Current Conditions

At the turn of the twenty-first century, the textile industry as a whole continued to be influenced by global trade conditions. The ATMI reported at the end of 1999 that textile shipments had decreased in 1998 and 1999 as a result of competition from low priced Asian textiles. Asian textile prices fell by 6.5 percent, negatively impacting the American textile market. On the other hand, American textile imports to Mexico continued to grow and had increased 19 percent during the first ten months of 1999. By the end of 1999, Mexico and the Caribbean Basin Initiative (CBI) region remained the two largest American textile export markets. American textile shipments during 1999 totaled $78 billion. The broadwoven fabric finishing segment accounted for more than 10 percent of this total with $8.42 billion in shipments.

Declining demand for home furnishing fabrics impacted at least one American company during 1999. North Carolina based Cone Mills Corp. eliminated 250 jobs in late 1999, citing declining demand as the reason. Cone had struggled to improve its earnings with some success; two of its plants lost $3.6 million during the second quarter of 1998 and had decreased losses to $1.7 million during the second quarter of 1999. But company spokespeople blamed the sluggish industry conditions in part on slow international sales, caused by the Asian economic crisis which lowered the price of foreign products and hurt the industry as a whole. Cone Mills reported that sluggish earnings were not caused by competition from cheaper imported materials.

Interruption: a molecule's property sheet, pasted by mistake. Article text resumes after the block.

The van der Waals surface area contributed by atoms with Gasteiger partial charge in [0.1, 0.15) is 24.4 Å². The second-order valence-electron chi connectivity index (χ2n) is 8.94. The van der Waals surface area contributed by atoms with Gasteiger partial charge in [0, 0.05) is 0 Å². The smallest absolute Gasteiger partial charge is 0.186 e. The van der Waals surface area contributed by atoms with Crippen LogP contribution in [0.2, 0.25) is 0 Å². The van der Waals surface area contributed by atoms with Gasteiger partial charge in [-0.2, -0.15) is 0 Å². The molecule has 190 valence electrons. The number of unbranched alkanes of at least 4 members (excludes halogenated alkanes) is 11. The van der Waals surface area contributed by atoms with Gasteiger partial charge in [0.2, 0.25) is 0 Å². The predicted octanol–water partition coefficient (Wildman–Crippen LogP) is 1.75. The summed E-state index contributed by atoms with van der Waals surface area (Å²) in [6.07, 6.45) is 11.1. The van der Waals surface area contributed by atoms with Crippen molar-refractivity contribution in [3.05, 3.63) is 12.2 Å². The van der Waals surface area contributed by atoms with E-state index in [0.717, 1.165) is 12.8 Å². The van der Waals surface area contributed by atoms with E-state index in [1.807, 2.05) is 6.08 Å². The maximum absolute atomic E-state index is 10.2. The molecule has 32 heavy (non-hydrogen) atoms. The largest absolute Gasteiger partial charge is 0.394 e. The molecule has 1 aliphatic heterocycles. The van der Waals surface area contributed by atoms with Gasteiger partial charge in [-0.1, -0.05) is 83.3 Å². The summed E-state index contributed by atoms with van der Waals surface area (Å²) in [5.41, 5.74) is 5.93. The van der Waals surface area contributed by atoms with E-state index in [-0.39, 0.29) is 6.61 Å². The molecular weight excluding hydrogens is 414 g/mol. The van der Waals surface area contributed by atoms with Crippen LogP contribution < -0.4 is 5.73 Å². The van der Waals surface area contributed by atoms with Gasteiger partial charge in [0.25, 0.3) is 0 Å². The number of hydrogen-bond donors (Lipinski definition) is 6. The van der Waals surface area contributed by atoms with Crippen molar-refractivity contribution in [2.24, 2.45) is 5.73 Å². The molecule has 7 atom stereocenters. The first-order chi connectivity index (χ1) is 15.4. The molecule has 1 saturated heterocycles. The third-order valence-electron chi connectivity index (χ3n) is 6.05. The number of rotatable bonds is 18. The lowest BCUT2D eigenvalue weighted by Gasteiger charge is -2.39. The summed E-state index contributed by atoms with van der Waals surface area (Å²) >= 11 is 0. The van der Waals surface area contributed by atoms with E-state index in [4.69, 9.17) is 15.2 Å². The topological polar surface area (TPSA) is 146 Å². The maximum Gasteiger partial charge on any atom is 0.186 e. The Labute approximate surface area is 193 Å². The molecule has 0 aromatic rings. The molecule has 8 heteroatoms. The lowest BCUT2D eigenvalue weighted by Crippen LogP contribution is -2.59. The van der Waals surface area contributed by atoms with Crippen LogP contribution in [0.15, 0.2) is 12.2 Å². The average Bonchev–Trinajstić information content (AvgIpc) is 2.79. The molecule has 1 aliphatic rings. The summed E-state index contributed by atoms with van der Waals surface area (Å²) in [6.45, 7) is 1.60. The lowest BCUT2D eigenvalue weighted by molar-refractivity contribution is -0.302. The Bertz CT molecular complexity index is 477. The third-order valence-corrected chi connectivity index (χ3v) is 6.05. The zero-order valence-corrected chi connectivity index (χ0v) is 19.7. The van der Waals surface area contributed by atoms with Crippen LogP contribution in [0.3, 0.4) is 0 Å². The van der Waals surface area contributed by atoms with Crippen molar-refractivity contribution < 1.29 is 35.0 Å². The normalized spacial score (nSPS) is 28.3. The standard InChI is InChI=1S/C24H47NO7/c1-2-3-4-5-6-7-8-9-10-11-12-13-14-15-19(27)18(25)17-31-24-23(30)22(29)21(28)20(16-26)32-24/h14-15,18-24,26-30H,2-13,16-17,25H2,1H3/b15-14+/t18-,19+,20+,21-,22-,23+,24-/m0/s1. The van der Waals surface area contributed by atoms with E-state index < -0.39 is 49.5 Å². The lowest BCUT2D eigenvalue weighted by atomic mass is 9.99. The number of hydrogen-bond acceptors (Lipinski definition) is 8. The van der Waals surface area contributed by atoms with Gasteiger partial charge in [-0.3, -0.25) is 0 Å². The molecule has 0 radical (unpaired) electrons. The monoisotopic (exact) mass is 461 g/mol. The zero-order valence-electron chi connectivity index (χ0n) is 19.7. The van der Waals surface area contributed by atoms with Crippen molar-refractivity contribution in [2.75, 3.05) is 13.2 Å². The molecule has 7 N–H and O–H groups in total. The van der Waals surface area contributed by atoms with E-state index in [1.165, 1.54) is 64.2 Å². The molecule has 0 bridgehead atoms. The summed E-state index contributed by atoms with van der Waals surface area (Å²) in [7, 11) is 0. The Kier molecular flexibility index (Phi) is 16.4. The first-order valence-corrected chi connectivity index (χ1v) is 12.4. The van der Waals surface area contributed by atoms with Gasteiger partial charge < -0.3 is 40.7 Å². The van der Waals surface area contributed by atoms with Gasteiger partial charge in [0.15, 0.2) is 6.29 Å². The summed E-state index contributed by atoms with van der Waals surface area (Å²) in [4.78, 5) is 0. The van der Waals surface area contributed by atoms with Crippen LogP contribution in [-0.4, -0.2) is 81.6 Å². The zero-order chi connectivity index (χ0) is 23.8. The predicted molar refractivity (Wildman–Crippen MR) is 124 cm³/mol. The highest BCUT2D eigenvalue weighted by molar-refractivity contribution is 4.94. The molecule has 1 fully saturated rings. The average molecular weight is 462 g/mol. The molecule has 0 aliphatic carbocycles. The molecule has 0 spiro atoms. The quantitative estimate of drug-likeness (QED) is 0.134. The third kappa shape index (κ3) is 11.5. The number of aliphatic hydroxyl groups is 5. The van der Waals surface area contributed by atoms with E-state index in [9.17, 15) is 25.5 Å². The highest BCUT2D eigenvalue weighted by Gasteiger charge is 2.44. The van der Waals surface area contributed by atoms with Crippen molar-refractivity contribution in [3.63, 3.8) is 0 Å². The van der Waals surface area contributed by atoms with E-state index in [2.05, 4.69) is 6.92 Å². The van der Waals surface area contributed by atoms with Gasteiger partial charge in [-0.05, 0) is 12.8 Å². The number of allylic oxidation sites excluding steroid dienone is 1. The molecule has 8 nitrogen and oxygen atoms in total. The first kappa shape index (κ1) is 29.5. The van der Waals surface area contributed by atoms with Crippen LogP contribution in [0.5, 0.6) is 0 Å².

Industry Leaders

Kenyon Industries Inc., headquartered in Kenyon, Rhode Island, and founded in 1989, had 400 employees and $25 million in sales in 1996. Kenyon had 359 employees by the end of 1998 and 1998 sales of $45 million. The second largest company in the industry, Amerbelle Corporation of Vernon, Connecticut, also had an estimated $25 million in sales. The third largest company, J&J Flock Products Inc. of Easton, Pennsylvania, had $17 million in sales in 1996.

Research and Technology

Research and technological developments have played a vital role in keeping the U.S. textile industry competitive, and as a part of this industry-wide effort to remain competitive in the international arena, cotton broadwoven fabric finishers have explored several new operating systems. One such system, called Quick Response, demonstrated throughout the 1990s that as a communications process it could boost production of U.S.-made broadwoven cotton products. The Quick Response system requires partnerships throughout the softgoods pipeline—fiber producers, textile manufacturers, apparel manufacturers, and retail establishments—and makes use of electronic technology, especially bar coding and Electronic Data Interchange (EDI), to receive up-to-date information. This process, when all elements are in place, reduces costs at all pipeline partner establishments and reduces the number of necessary markdowns at the end of the season in the retail establishments. The system also overcomes some of the advantages held by establishments exporting products from low-wage, developing countries into the United States.